18 themes, language, violent and sexual images
6.Apr.11 llgff
back to the top R E V I E W   B Y   R I C H   C L I N E
A Small Act
dir-scr Jennifer Arnold
prd Jennifer Arnold, Patricia Lee, Jeffrey Soros
with Chris Mburu, Hilde Back, Jane Wanjiru Muigai, Patrick Kimani Nyambura, Caroline Gaceri, Ruth Wairimu, George Kihara Thang'wa, Mary Wanjiku, Joel Kariuki, Sarah N Munenge, Nancy Wambui Ndua, Inga Bjork-Klevby
a small act release US Jan.10 sff,
UK 15.Apr.11
10/US HBO 1h28

edinburgh film fest
a This multi-layered documentary couldn't be more inspirational if it tried. As it shows the ripple effect of an act of charity, we begin to understand that anything we can do might actually help.

Chris grew up in Kenya in a mud house, but even though he was the top student he couldn't stay in school without sponsorship money through a Swedish charity. He always wondered about this sponsor, a schoolteacher named Hilde Back. So after studying human rights at Harvard then going to work for the UN, he set out to find Hilde, whose sponsorship set his entire life in motion. He'd even named his educational foundation after her. Once he finds her, he takes her back to Kenya, where she's overwhelmed by the community's reaction.

Meanwhile, Chris' cousin Jane was also sponsored, which helped her escape the pregnancy cycle that starts for most girls by 15. With Chris, she runs a village school that helps children like Kimani, Caroline and Ruth, who are eager to make the most of their education but struggle with their family situations. Most people in this part of the world just stay home all their lives, trapped in poverty without the opportunity to study or work. Education is a life and death issue here, so watching them wait for grades is agonising. As is watching Kenya dissolve into post-election violence.

With a gentle, organic pace, the film is beautifully photographed, with rich colours and an emphasis on the expressive faces. There's a bit of padding with scenic montages and arty slow-motion shots, accompanied by a floaty music score, all of which makes us think it could have been a tighter one-hour doc. But the various elements of this story weave together in a way that's genuinely moving.

And Hilde's story is wrenching as well. She grew up Jewish in Germany and was sent to Sweden to escape the Nazis. But her parents killed in the camps. And it's her simple observation that gives the film its centre: there's so much need in the world that you wish you could do something. And the best thing about this film is that it vividly shows us how easy it is to make a real difference.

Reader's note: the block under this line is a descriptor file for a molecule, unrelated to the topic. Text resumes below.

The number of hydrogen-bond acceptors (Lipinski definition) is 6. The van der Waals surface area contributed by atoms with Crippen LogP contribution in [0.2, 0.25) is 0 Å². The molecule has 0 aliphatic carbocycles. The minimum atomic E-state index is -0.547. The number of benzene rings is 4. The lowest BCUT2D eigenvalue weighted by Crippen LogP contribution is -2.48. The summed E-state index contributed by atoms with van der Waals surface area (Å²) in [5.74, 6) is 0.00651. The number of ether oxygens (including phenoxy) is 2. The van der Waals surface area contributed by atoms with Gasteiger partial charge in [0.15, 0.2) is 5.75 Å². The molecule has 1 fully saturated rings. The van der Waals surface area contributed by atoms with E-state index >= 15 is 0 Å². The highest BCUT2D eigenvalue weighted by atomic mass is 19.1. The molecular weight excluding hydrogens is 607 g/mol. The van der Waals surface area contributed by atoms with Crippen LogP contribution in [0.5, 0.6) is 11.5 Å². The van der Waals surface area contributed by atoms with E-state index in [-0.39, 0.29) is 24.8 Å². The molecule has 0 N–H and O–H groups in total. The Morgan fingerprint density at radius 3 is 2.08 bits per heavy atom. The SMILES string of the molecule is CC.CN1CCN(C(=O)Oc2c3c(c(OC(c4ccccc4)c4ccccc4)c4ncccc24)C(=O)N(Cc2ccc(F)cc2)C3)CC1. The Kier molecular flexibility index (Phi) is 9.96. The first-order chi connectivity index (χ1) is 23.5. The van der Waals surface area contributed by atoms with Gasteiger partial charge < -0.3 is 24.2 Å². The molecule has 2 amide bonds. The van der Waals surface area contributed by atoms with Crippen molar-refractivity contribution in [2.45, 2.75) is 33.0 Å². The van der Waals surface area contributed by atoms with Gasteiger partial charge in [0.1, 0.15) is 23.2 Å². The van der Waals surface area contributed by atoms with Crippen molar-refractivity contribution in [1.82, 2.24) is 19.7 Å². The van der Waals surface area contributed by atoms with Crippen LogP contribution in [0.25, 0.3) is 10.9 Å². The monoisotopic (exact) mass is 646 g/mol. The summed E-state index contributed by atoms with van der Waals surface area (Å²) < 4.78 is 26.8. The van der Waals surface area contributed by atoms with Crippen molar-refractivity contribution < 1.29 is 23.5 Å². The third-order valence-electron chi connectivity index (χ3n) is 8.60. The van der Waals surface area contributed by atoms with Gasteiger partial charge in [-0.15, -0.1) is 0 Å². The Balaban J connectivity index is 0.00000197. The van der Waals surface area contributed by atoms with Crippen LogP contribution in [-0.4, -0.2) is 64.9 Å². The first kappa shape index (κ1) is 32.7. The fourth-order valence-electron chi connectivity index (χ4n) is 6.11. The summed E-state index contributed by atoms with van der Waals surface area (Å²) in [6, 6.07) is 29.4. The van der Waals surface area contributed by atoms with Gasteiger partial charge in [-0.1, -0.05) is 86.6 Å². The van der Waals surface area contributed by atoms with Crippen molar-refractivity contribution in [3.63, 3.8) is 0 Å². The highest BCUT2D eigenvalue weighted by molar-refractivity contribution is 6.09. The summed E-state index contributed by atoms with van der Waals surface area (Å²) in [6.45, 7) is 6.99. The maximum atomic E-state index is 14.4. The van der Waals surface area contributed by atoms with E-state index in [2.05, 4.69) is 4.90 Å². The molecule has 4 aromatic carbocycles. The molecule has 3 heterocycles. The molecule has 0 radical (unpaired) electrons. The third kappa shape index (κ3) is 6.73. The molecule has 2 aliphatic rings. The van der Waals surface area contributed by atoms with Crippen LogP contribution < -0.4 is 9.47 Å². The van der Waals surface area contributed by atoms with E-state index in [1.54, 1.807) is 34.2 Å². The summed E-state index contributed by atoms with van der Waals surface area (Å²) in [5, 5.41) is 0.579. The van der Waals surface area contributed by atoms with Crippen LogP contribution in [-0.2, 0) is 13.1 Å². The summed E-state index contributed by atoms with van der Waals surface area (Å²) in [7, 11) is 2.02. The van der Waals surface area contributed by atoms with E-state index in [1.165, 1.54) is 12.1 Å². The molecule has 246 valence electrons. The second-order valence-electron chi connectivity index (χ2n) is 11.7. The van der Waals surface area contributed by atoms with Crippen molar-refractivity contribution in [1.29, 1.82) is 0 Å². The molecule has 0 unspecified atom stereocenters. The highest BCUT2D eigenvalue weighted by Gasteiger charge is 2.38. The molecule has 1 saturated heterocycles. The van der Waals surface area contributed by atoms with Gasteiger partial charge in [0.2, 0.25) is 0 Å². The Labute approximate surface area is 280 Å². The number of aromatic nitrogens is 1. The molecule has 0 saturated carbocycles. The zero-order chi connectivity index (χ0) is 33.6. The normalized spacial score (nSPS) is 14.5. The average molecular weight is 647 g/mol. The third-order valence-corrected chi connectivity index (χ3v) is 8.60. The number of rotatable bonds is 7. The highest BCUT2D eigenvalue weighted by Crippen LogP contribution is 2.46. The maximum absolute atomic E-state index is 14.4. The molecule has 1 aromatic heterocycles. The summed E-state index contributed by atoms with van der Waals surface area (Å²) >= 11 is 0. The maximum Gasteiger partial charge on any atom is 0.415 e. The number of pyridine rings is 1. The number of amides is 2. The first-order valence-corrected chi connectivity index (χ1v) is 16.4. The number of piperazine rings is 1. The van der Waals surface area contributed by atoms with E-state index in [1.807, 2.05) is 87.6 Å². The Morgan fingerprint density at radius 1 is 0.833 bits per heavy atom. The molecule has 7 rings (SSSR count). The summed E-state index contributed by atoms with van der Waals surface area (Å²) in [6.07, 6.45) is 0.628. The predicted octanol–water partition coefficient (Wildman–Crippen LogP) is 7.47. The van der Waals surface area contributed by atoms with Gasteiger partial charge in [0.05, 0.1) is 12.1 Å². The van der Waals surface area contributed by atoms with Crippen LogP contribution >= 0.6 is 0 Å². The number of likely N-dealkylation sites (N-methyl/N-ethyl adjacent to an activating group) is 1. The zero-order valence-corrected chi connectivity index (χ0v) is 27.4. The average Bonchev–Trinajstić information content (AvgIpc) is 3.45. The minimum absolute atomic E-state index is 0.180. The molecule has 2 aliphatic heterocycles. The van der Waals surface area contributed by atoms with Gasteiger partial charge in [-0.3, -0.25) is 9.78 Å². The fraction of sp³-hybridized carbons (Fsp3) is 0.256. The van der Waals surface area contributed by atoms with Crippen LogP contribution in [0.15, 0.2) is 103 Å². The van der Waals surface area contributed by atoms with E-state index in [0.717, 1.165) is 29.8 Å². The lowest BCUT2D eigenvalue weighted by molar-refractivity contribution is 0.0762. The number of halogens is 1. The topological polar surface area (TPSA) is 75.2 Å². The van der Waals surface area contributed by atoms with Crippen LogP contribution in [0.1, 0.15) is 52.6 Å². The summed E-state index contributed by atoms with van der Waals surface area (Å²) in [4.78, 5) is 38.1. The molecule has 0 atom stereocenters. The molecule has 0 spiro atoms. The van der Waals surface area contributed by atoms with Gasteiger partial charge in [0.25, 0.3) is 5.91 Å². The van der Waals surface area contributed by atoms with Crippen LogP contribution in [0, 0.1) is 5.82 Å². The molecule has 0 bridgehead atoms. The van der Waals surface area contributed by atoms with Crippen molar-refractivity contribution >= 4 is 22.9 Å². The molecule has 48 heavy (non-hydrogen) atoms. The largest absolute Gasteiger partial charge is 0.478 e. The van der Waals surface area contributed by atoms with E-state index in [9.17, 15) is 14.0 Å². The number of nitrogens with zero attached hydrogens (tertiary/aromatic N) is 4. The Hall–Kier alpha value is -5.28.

12 some themes, disturbing images
back to the top R E V I E W   B Y   R I C H   C L I N E
We Were Here
dir-prd David Weissman
with Paul Boneberg, Guy Clark, Eileen Glutzer, Daniel Goldstein, Ed Wolf
we were here
release US Jan.11 sff,
UK Apr.11 llgff
11/US 1h30


london l&g film fest
we were here Almost overwhelming in its emotional kick, this documentary about the San Francisco Aids epidemic is so intensely personal that it's sometimes difficult to watch. Which is why it's so important.

Speaking with five people who lived through the arrival of Aids in the late-70s and the devastation of the 80s and early 90s, filmmaker Weissman paints an intimate portrait of what it felt like to live through a time when virtually all of your friends suddenly died around you. And in the early days, it was completely inexplicable. As America's religious right shouted hatred and pushed for violent political intervention (like quarantines), the gay community reached out with creative compassion, crossing barriers within the subculture.

This unfussy doc never hides or exploits the emotions of these five witnesses. Ed is a counsellor who sat with thousands of men as they died. Eileen is a nurse who defied fear to care for her patients. Daniel is an artist who watched helplessly as two partners died. Guy is a florist who watched the neighbourhood reel with pain. And Paul hitchhiked to San Francisco in to join the "crazy dreamers" before tragedy descended all around him. Those years were like a warzone to them all: "We never knew where the bomb was going to drop next."

Intriguingly, only one of these people talks about their own experience as an Aids patient; the other men seem a little shocked that they survived at all, since everyone they knew grew horribly ill and died. "Survival isn't courageous," one says. Filmed in their homes, the interviews often catch them on the verge of tears. Fortunately, they're also sharp, interesting people who have a hopeful perspective on life, so they undercut the film's maudlin tone with humour, telling observations and a terrific wealth of reminiscences.

Illustrating this is an astonishing range of photographs and home movies that show us both the happy times and the horror of diseases that came along with Aids. The film also touches heavily on the political issues, from community attitudes on promiscuity to the fight for recognition and equality. And of course for research into fighting Aids. Watching this is seriously wrenching, but it also makes sure we never forget what happened in this specific place. And hopefully keep it from ever happening again.

PG some themes
5.Apr.11 llgff
back to the top Send Shadows your reviews!

< < D O C S > >

© 2011 by Rich Cline, Shadows on the Wall